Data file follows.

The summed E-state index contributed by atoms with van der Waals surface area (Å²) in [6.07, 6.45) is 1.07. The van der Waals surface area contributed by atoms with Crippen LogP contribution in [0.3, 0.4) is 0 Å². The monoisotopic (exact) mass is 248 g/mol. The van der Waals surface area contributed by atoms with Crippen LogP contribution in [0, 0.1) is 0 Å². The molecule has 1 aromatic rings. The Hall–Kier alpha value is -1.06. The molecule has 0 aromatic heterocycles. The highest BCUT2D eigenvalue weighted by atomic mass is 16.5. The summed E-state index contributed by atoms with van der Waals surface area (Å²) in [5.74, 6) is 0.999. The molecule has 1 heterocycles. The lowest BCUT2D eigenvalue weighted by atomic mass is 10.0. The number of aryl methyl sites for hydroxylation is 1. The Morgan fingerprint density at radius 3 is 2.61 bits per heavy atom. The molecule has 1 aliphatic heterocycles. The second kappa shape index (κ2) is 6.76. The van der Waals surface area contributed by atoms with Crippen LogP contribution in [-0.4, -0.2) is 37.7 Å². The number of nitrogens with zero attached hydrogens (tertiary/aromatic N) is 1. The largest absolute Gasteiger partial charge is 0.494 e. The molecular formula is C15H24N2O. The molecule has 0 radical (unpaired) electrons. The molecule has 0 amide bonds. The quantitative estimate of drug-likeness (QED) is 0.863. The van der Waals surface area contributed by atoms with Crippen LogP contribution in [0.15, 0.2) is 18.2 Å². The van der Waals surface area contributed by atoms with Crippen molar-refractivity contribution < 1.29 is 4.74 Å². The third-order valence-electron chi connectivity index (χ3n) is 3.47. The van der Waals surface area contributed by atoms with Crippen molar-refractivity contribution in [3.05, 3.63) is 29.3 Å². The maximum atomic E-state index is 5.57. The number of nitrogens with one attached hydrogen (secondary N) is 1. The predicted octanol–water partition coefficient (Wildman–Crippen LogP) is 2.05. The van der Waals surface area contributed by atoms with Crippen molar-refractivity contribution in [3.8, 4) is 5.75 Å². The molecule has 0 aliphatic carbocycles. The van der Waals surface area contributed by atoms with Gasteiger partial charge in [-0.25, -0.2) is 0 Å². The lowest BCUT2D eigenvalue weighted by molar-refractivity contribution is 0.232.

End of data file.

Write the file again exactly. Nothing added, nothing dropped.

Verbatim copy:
The summed E-state index contributed by atoms with van der Waals surface area (Å²) in [6.07, 6.45) is 1.07. The van der Waals surface area contributed by atoms with Crippen LogP contribution in [0.3, 0.4) is 0 Å². The monoisotopic (exact) mass is 248 g/mol. The van der Waals surface area contributed by atoms with Crippen LogP contribution in [0, 0.1) is 0 Å². The molecule has 1 aromatic rings. The Hall–Kier alpha value is -1.06. The molecule has 0 aromatic heterocycles. The highest BCUT2D eigenvalue weighted by atomic mass is 16.5. The summed E-state index contributed by atoms with van der Waals surface area (Å²) in [5.74, 6) is 0.999. The molecule has 1 heterocycles. The lowest BCUT2D eigenvalue weighted by atomic mass is 10.0. The number of aryl methyl sites for hydroxylation is 1. The Morgan fingerprint density at radius 3 is 2.61 bits per heavy atom. The molecule has 1 aliphatic heterocycles. The second kappa shape index (κ2) is 6.76. The van der Waals surface area contributed by atoms with Crippen LogP contribution in [-0.4, -0.2) is 37.7 Å². The number of nitrogens with zero attached hydrogens (tertiary/aromatic N) is 1. The largest absolute Gasteiger partial charge is 0.494 e. The molecular formula is C15H24N2O. The molecule has 0 radical (unpaired) electrons. The molecule has 0 amide bonds. The quantitative estimate of drug-likeness (QED) is 0.863. The van der Waals surface area contributed by atoms with Crippen LogP contribution in [0.15, 0.2) is 18.2 Å². The van der Waals surface area contributed by atoms with Crippen molar-refractivity contribution < 1.29 is 4.74 Å². The third-order valence-electron chi connectivity index (χ3n) is 3.47. The van der Waals surface area contributed by atoms with Crippen molar-refractivity contribution in [3.05, 3.63) is 29.3 Å². The maximum atomic E-state index is 5.57. The number of nitrogens with one attached hydrogen (secondary N) is 1. The predicted octanol–water partition coefficient (Wildman–Crippen LogP) is 2.05. The van der Waals surface area contributed by atoms with Crippen molar-refractivity contribution in [3.8, 4) is 5.75 Å². The molecule has 0 aliphatic carbocycles. The van der Waals surface area contributed by atoms with Gasteiger partial charge in [-0.25, -0.2) is 0 Å². The lowest BCUT2D eigenvalue weighted by molar-refractivity contribution is 0.232.